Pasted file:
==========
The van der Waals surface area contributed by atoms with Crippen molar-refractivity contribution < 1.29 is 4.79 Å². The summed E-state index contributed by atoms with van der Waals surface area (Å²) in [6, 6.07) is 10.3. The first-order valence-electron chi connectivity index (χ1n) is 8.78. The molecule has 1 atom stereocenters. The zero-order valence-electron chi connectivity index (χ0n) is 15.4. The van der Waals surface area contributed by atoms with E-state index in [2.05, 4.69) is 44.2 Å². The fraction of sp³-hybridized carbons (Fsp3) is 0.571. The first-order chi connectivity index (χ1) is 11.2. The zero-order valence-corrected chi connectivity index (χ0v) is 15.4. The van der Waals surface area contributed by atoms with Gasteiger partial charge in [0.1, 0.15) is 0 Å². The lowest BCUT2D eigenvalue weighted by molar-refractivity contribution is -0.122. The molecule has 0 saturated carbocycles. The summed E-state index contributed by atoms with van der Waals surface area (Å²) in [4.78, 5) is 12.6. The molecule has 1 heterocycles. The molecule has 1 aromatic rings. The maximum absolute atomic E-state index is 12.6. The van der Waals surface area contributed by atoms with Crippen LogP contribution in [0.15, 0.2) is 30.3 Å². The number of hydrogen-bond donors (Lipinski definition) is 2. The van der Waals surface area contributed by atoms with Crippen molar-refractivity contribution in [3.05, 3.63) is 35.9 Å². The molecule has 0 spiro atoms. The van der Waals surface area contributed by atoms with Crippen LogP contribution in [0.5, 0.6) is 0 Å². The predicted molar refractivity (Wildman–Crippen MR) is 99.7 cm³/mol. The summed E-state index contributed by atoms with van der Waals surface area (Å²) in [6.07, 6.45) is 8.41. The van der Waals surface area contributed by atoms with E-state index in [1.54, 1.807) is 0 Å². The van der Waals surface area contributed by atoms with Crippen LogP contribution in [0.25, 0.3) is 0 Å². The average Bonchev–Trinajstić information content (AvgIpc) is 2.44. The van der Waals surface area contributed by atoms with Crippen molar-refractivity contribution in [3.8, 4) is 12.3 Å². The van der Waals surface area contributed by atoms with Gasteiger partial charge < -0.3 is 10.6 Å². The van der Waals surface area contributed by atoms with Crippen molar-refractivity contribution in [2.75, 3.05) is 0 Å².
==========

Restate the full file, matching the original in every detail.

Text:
The van der Waals surface area contributed by atoms with Crippen molar-refractivity contribution < 1.29 is 4.79 Å². The summed E-state index contributed by atoms with van der Waals surface area (Å²) in [6, 6.07) is 10.3. The first-order valence-electron chi connectivity index (χ1n) is 8.78. The molecule has 1 atom stereocenters. The zero-order valence-electron chi connectivity index (χ0n) is 15.4. The van der Waals surface area contributed by atoms with E-state index in [2.05, 4.69) is 44.2 Å². The fraction of sp³-hybridized carbons (Fsp3) is 0.571. The first-order chi connectivity index (χ1) is 11.2. The zero-order valence-corrected chi connectivity index (χ0v) is 15.4. The van der Waals surface area contributed by atoms with Gasteiger partial charge in [0.1, 0.15) is 0 Å². The lowest BCUT2D eigenvalue weighted by molar-refractivity contribution is -0.122. The molecule has 0 saturated carbocycles. The summed E-state index contributed by atoms with van der Waals surface area (Å²) in [4.78, 5) is 12.6. The molecule has 1 heterocycles. The molecule has 1 aromatic rings. The maximum absolute atomic E-state index is 12.6. The van der Waals surface area contributed by atoms with Crippen LogP contribution in [0.15, 0.2) is 30.3 Å². The number of hydrogen-bond donors (Lipinski definition) is 2. The van der Waals surface area contributed by atoms with Crippen molar-refractivity contribution in [3.05, 3.63) is 35.9 Å². The molecule has 0 spiro atoms. The van der Waals surface area contributed by atoms with Crippen LogP contribution in [0.5, 0.6) is 0 Å². The predicted molar refractivity (Wildman–Crippen MR) is 99.7 cm³/mol. The summed E-state index contributed by atoms with van der Waals surface area (Å²) in [6.07, 6.45) is 8.41. The van der Waals surface area contributed by atoms with E-state index in [1.54, 1.807) is 0 Å². The van der Waals surface area contributed by atoms with Crippen LogP contribution in [0.25, 0.3) is 0 Å². The average Bonchev–Trinajstić information content (AvgIpc) is 2.44. The van der Waals surface area contributed by atoms with Crippen molar-refractivity contribution in [3.8, 4) is 12.3 Å². The van der Waals surface area contributed by atoms with Gasteiger partial charge < -0.3 is 10.6 Å². The van der Waals surface area contributed by atoms with Crippen molar-refractivity contribution in [2.75, 3.05) is 0 Å².